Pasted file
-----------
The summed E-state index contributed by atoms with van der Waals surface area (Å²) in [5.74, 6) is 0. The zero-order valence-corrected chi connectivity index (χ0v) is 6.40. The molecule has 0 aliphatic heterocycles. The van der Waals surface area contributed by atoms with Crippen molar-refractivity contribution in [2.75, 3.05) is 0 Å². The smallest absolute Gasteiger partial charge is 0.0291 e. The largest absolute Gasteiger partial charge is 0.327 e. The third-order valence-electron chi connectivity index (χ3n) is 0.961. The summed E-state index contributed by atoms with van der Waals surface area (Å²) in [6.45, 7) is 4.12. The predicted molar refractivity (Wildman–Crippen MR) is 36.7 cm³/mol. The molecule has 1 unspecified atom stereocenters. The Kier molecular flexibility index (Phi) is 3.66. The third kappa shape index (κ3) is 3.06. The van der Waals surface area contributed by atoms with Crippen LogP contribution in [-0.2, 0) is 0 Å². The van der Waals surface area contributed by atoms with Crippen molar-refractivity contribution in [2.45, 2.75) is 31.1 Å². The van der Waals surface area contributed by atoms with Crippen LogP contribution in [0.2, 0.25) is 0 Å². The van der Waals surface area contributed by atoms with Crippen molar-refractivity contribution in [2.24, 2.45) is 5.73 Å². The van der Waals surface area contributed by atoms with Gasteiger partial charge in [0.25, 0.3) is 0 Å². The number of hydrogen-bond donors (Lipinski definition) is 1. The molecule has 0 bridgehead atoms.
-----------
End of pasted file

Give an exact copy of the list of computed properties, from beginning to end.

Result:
The summed E-state index contributed by atoms with van der Waals surface area (Å²) in [5.74, 6) is 0. The zero-order valence-corrected chi connectivity index (χ0v) is 6.40. The molecule has 0 aliphatic heterocycles. The van der Waals surface area contributed by atoms with Crippen molar-refractivity contribution in [2.75, 3.05) is 0 Å². The smallest absolute Gasteiger partial charge is 0.0291 e. The largest absolute Gasteiger partial charge is 0.327 e. The third-order valence-electron chi connectivity index (χ3n) is 0.961. The summed E-state index contributed by atoms with van der Waals surface area (Å²) in [6.45, 7) is 4.12. The predicted molar refractivity (Wildman–Crippen MR) is 36.7 cm³/mol. The molecule has 1 unspecified atom stereocenters. The Kier molecular flexibility index (Phi) is 3.66. The third kappa shape index (κ3) is 3.06. The van der Waals surface area contributed by atoms with Crippen LogP contribution in [-0.2, 0) is 0 Å². The van der Waals surface area contributed by atoms with Crippen molar-refractivity contribution in [2.45, 2.75) is 31.1 Å². The van der Waals surface area contributed by atoms with Crippen LogP contribution in [0.2, 0.25) is 0 Å². The van der Waals surface area contributed by atoms with Crippen molar-refractivity contribution in [2.24, 2.45) is 5.73 Å². The van der Waals surface area contributed by atoms with Gasteiger partial charge in [0.25, 0.3) is 0 Å². The number of hydrogen-bond donors (Lipinski definition) is 1. The molecule has 0 bridgehead atoms.